Anita Shreve is one of my favorite writers because she’s reliable. While Fortune’s Rocks is probably her only book that rates a “5” – you can count on her to consistently give you 3.5 to 4.5’s. Testimony is a 4.
In an interview, Shreve confesses to her interest in the consequences that come from a single reckless act – in fact, many of her novels are built on this premise. In this case, the event is a literal drunken orgy that takes place on the campus of an elite secondary prep school involving three basketball players and an underage female. A fourth basketball player records the incident on a home movie camera.
The story is the aftermath, told from no less than a dozen voices – all characters involved, from the boys’ mothers to the local misfit who sells alcohol to students, and of course the kids themselves. The plot, not always revealed sequentially, is what happens to the students, their families, the school, and the entire small town where Avery Academy is located.
A major voice is that of Mike, Avery’s dean, who began the chain of events that led to the night becoming as devastating as it did. (I would argue that what happened are a consequence to his reckless act, which just begat a series of reckless acts.)
There aren’t any huge surprises in the plot, but there are enough turns, that I’ll refrain from spoiling them here. Here are a few things that I liked about Testimony.
The changes in voice. Shreve gives many of those involved a voice in her book, and they are distinct. She changes up person; while most do speak from first, Mike’s story is told in third person and one of the mother’s voices is heard in second – not an easy task, and quite frankly, something that would be annoying if it weren’t so well weaved into the others. One other (minor) student’s tale is told in third, and I might have liked this better if Mike had been the only one in third. It would have made for a good discussion on the reader needing / wanting more distance from him. That actually would still be a good discussion.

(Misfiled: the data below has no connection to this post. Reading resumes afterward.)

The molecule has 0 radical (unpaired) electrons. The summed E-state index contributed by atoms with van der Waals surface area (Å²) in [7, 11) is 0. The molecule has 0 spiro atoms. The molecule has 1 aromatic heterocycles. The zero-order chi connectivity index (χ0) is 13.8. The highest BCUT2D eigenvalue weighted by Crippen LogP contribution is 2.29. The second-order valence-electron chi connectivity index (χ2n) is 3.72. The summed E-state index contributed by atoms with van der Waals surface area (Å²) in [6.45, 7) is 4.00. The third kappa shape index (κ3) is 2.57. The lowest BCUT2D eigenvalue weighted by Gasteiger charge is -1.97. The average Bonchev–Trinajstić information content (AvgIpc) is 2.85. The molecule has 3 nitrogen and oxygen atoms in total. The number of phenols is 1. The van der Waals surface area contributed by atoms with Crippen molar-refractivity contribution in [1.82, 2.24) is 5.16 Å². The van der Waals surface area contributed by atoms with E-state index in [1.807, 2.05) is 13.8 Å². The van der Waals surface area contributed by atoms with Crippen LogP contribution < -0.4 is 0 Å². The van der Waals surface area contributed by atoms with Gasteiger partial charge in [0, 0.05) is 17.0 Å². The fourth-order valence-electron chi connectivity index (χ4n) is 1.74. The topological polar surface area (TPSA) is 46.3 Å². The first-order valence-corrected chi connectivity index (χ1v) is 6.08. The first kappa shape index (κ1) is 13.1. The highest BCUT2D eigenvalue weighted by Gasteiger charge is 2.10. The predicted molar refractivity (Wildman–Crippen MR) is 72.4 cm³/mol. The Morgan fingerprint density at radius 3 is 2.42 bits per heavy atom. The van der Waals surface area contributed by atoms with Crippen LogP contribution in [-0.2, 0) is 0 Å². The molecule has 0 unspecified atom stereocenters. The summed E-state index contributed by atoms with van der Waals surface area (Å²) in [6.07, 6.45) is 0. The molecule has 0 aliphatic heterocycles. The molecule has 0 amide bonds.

Second, the girl is not a victim. Shreve never allows the reader to believe that the underaged girl is a victim; that is not what this book is about. (To believe she is a victim, the reader would have to believe that under no circumstances can a 14 year old consent to sex with a school mate; while there probably are those out there, I’m not that reader.) So, by removing that from discussion, Shreve is able to put more scrutiny on the real subject – underage drinking and its consequences. (This is an admitted agenda by Shreve.)
However, what I like most is that the novel becomes larger than Shreve’s agenda. First, the character of Mike is not culpable in the primary scene, but he is a guilty character – on more than one front. And so his influence – both directly as a character and indirectly as just a force in the novel – transcends the single act that is her focus. And, the introspective question of “what motivates us” is largely at play. As all of the different voices are spoken, beneath all of them are attempts to explain why: why did they act?, why did they choose?, why did they speak (or not speak)?
The book ends with a letter from Rob, the brightest of the three boys involved, with his interpretation of the series of events. It is Rob’s voice that provides real authenticity to the novel. I believe this is the letter Shreve wants parents to read because in it, he attempts to answer many of the ‘why’ questions presented. It is a pretty enlightening answer.
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